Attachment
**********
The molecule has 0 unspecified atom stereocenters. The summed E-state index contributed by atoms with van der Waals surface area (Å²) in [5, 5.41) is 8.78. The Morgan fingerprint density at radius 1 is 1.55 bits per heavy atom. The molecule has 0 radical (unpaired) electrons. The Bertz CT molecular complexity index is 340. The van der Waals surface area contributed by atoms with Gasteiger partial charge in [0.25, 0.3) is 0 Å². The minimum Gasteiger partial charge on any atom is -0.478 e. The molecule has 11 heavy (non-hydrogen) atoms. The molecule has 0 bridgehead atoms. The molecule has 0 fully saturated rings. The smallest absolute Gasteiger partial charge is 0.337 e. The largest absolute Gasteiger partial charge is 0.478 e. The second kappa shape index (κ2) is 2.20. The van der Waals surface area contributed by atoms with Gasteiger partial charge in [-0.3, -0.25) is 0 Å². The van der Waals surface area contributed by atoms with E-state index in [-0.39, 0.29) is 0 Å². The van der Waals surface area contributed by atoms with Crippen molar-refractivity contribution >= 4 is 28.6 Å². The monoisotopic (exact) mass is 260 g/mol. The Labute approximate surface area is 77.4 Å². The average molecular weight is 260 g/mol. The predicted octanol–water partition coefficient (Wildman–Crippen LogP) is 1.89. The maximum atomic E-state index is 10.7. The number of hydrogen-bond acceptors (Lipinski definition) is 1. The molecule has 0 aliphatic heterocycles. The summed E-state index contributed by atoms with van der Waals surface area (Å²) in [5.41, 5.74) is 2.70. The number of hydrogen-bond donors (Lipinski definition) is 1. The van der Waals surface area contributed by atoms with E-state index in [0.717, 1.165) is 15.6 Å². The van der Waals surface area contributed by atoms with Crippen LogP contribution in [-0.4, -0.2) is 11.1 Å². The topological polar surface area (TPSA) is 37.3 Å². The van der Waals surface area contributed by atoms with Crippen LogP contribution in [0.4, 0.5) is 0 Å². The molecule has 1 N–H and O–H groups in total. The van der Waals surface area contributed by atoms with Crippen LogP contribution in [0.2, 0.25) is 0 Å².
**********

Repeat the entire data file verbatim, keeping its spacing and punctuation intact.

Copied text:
The molecule has 0 unspecified atom stereocenters. The summed E-state index contributed by atoms with van der Waals surface area (Å²) in [5, 5.41) is 8.78. The Morgan fingerprint density at radius 1 is 1.55 bits per heavy atom. The molecule has 0 radical (unpaired) electrons. The Bertz CT molecular complexity index is 340. The van der Waals surface area contributed by atoms with Gasteiger partial charge in [0.25, 0.3) is 0 Å². The minimum Gasteiger partial charge on any atom is -0.478 e. The molecule has 11 heavy (non-hydrogen) atoms. The molecule has 0 bridgehead atoms. The molecule has 0 fully saturated rings. The smallest absolute Gasteiger partial charge is 0.337 e. The largest absolute Gasteiger partial charge is 0.478 e. The second kappa shape index (κ2) is 2.20. The van der Waals surface area contributed by atoms with Gasteiger partial charge in [-0.3, -0.25) is 0 Å². The van der Waals surface area contributed by atoms with E-state index in [-0.39, 0.29) is 0 Å². The van der Waals surface area contributed by atoms with Crippen molar-refractivity contribution >= 4 is 28.6 Å². The monoisotopic (exact) mass is 260 g/mol. The Labute approximate surface area is 77.4 Å². The average molecular weight is 260 g/mol. The predicted octanol–water partition coefficient (Wildman–Crippen LogP) is 1.89. The maximum atomic E-state index is 10.7. The number of hydrogen-bond acceptors (Lipinski definition) is 1. The molecule has 0 aliphatic heterocycles. The summed E-state index contributed by atoms with van der Waals surface area (Å²) in [5.41, 5.74) is 2.70. The number of hydrogen-bond donors (Lipinski definition) is 1. The van der Waals surface area contributed by atoms with E-state index in [0.717, 1.165) is 15.6 Å². The van der Waals surface area contributed by atoms with Crippen LogP contribution in [-0.4, -0.2) is 11.1 Å². The topological polar surface area (TPSA) is 37.3 Å². The van der Waals surface area contributed by atoms with Crippen LogP contribution in [0.4, 0.5) is 0 Å². The molecule has 1 N–H and O–H groups in total. The van der Waals surface area contributed by atoms with Crippen LogP contribution in [0.2, 0.25) is 0 Å².